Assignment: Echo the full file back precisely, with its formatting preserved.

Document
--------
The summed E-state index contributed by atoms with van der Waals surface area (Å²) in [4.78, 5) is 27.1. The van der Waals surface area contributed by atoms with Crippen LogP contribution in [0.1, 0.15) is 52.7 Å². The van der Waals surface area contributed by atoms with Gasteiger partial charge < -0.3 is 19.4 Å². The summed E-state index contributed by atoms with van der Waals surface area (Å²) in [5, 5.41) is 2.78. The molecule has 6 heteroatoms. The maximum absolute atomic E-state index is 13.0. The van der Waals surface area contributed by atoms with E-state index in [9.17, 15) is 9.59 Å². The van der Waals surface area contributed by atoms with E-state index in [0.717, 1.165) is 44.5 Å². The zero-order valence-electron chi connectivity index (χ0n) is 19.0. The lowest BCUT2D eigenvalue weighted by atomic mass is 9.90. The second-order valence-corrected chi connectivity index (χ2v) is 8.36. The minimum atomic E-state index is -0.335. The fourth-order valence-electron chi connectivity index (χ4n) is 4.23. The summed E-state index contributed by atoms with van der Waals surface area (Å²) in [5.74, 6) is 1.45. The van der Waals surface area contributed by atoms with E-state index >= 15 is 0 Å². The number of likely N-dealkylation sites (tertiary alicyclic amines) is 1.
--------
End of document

The summed E-state index contributed by atoms with van der Waals surface area (Å²) in [4.78, 5) is 27.1. The van der Waals surface area contributed by atoms with Crippen LogP contribution in [0.1, 0.15) is 52.7 Å². The van der Waals surface area contributed by atoms with Gasteiger partial charge < -0.3 is 19.4 Å². The summed E-state index contributed by atoms with van der Waals surface area (Å²) in [5, 5.41) is 2.78. The molecule has 6 heteroatoms. The maximum absolute atomic E-state index is 13.0. The van der Waals surface area contributed by atoms with E-state index in [9.17, 15) is 9.59 Å². The van der Waals surface area contributed by atoms with E-state index in [0.717, 1.165) is 44.5 Å². The zero-order valence-electron chi connectivity index (χ0n) is 19.0. The lowest BCUT2D eigenvalue weighted by atomic mass is 9.90. The second-order valence-corrected chi connectivity index (χ2v) is 8.36. The minimum atomic E-state index is -0.335. The fourth-order valence-electron chi connectivity index (χ4n) is 4.23. The summed E-state index contributed by atoms with van der Waals surface area (Å²) in [5.74, 6) is 1.45. The van der Waals surface area contributed by atoms with E-state index >= 15 is 0 Å². The number of likely N-dealkylation sites (tertiary alicyclic amines) is 1.